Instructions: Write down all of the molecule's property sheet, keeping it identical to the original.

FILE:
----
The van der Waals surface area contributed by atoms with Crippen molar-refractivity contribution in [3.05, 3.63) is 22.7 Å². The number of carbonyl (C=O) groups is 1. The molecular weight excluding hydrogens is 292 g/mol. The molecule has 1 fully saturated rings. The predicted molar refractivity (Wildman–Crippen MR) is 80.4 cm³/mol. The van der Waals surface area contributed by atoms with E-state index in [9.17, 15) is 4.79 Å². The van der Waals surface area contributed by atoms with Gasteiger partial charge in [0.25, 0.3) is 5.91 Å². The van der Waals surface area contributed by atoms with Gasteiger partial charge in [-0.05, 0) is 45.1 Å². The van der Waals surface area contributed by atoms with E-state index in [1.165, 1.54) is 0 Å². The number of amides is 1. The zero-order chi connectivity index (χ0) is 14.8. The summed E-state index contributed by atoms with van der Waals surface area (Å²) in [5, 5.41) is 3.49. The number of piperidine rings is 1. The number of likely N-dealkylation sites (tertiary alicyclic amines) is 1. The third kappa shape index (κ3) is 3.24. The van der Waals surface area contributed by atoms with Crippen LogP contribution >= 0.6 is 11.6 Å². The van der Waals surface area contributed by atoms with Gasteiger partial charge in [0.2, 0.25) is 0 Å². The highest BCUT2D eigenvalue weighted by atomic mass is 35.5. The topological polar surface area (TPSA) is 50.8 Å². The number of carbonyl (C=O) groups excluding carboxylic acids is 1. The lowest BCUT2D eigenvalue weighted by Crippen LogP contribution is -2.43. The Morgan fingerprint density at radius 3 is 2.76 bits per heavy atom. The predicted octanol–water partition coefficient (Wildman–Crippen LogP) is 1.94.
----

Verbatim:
The van der Waals surface area contributed by atoms with Crippen molar-refractivity contribution in [3.05, 3.63) is 22.7 Å². The number of carbonyl (C=O) groups is 1. The molecular weight excluding hydrogens is 292 g/mol. The molecule has 1 fully saturated rings. The predicted molar refractivity (Wildman–Crippen MR) is 80.4 cm³/mol. The van der Waals surface area contributed by atoms with E-state index in [9.17, 15) is 4.79 Å². The van der Waals surface area contributed by atoms with Gasteiger partial charge in [0.25, 0.3) is 5.91 Å². The van der Waals surface area contributed by atoms with Gasteiger partial charge in [-0.05, 0) is 45.1 Å². The van der Waals surface area contributed by atoms with E-state index in [1.165, 1.54) is 0 Å². The number of amides is 1. The zero-order chi connectivity index (χ0) is 14.8. The summed E-state index contributed by atoms with van der Waals surface area (Å²) in [5, 5.41) is 3.49. The number of piperidine rings is 1. The number of likely N-dealkylation sites (tertiary alicyclic amines) is 1. The third kappa shape index (κ3) is 3.24. The van der Waals surface area contributed by atoms with Crippen LogP contribution >= 0.6 is 11.6 Å². The van der Waals surface area contributed by atoms with Gasteiger partial charge in [0.2, 0.25) is 0 Å². The highest BCUT2D eigenvalue weighted by atomic mass is 35.5. The topological polar surface area (TPSA) is 50.8 Å². The number of carbonyl (C=O) groups excluding carboxylic acids is 1. The lowest BCUT2D eigenvalue weighted by Crippen LogP contribution is -2.43. The Morgan fingerprint density at radius 3 is 2.76 bits per heavy atom. The predicted octanol–water partition coefficient (Wildman–Crippen LogP) is 1.94.